Faith & Science
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June 2024

Early last month, The Atlantic ran an article by Arthur Brooks on “Why a Bit of Restraint Can Do You a Lot of Good” (May 2, 2024). In it, he argues that “the lowering of self-control,” which seems to characterize this current age, “was an understandable but significant error in our collective thinking, and it took us in exactly the wrong direction where happiness is concerned.”

Brooks briefly summarizes several psychological studies exploring the relationship between self-control and happiness. He notes that a useful hypothesis in thinking about “self-management” is to imagine two different governing systems. The first, the behavioral activation system, responds to incentives like rewards to motivate us to act. The second, the behavioral inhibition system, keeps us from acting because of a fear of punishment or other negative consequences.

I like to imagine these two systems as sitting on opposite ends of a teeter-totter. When the behavioral activation system goes up, the behavioral inhibition system goes down, and we demonstrate less self-control. When the behavioral inhibition system goes up, the behavioral activation system goes down, and we are more self-controlled.

Brooks notes that, in the short term, either state of affairs – being more self-controlled or less – makes us happy. I expect most of us have experienced this when we have a temporary release from restrictions that had kept us from doing what we wanted or, alternatively, when we have newly committed to some system of self-discipline like a diet or exercise regime. However, in the long term, Brooks reports, “researchers found that low levels of self-control were associated with the lowest levels of subjective well-being. Moving to a higher level of self-control increased… happiness.”

For Catholic Christians, the idea that self-control makes us happier should come as no surprise. From the Church’s earliest days, we have been admonished to get control of ourselves. St. Paul, for example, writes “every athlete exercises discipline in every way. They do it to win a perishable crown, but we an imperishable one. Thus I do not run aimlessly; I do not fight as if I were shadowboxing. No, I drive my body and train it (1 Corinthians 9:24-27).” For Paul, self-control is both the path toward and the indication of our spiritual health.

In the Rule of St. Benedict, we read that “the second step of humility is that a man loves not his own will nor takes pleasure in the satisfaction of his desires” (Rule of St. Benedict, chp 7). Fr. Phillip Laurence, OSB, comments on this passage: “It is a discipline for me to deny my own desires. I do this, not in some sadistic or masochistic way, but simply in the ordinary things of life. The purpose of such an activity is to free me, so that I can recognize that there are lots of things that I do that bind me. The whole challenge of the spiritual life is to become free in order to do God’s will.” It is, of course, only in doing God’s will that we will find our true happiness.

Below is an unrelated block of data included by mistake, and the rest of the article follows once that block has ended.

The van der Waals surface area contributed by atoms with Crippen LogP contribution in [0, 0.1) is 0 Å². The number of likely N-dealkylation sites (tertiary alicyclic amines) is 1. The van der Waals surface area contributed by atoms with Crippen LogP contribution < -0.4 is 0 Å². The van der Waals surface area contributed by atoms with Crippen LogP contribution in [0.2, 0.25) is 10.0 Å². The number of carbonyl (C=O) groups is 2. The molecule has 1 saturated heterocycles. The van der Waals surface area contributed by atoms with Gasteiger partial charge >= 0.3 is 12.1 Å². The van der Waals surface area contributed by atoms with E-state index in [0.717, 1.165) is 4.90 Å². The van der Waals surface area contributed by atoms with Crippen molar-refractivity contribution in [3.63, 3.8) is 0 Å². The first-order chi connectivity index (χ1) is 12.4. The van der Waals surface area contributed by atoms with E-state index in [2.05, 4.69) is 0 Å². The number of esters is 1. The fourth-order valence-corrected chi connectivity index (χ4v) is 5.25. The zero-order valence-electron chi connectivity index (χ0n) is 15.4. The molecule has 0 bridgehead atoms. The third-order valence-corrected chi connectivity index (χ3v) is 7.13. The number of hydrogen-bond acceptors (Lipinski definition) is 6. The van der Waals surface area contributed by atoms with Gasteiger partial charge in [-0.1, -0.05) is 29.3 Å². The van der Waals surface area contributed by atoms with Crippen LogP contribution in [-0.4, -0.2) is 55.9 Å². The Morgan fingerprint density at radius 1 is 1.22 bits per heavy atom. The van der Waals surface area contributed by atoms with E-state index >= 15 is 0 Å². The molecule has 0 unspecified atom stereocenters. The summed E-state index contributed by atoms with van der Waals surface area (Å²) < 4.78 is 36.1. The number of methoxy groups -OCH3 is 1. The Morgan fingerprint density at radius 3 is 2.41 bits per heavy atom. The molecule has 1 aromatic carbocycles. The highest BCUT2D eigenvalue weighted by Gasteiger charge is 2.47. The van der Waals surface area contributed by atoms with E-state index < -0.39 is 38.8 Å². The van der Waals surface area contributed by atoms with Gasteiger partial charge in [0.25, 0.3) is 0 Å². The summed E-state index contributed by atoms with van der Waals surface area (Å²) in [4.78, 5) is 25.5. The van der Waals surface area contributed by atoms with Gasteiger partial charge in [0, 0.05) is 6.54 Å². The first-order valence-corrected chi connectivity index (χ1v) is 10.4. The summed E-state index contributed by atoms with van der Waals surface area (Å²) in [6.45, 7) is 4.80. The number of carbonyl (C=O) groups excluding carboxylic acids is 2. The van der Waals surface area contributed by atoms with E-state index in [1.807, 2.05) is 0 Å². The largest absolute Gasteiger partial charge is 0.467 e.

The traditional practice of daily mortification is an excellent way to practice self-control, grow in spiritual health, and gradually free ourselves from those things that bind us. Although the word is old-fashioned, the practice is surprisingly current among health and wellness influencers. Take, for example, the heroic minute. This is the moment when you wake up. Rather than hitting the snooze button, lying in bed, or grabbing the phone and scrolling, get up. Get up and consecrate your day to God. Another simple practice that has been shown to help with feelings of anxiety and depression is to take a cold shower, or at least to finish your daily shower with a minute of cold water. Other recommendations include denying yourself small pleasures in food or drink, not having the last word in a conversation, or not complaining.

Whatever mortification you choose for the day, it is important to follow three guidelines to reap the maximum psychological and spiritual benefit. First, lest your mortification become a source of pride, make sure that it is a small, hidden action between you and God. Second, offer up your mortification for an intention. In other words, unite your small sacrifice to Christ’s sacrifice on the Cross. Finally, your daily mortification should not deny basic needs or compromise the integrity of the body. Our body is a temple of the Holy Spirit (1 Corinthians 6:19-20) and must, therefore, be treated with honor and respect.

Both science and our Christian tradition remind us that self-control is essential for happiness. There is no need to wait for Lent to make a sacrifice or for your next Confession to practice penance. Tomorrow morning, when your alarm goes off, is the perfect time to start building a happier, holier life.

Amanda Alexander is currently the Director of the Department of Ministry Formation Institute for the Diocese and a parishioner of St. Adelaide in Highland. She has a Ph.D. in systematic theology and has taught at numerous Catholic universities.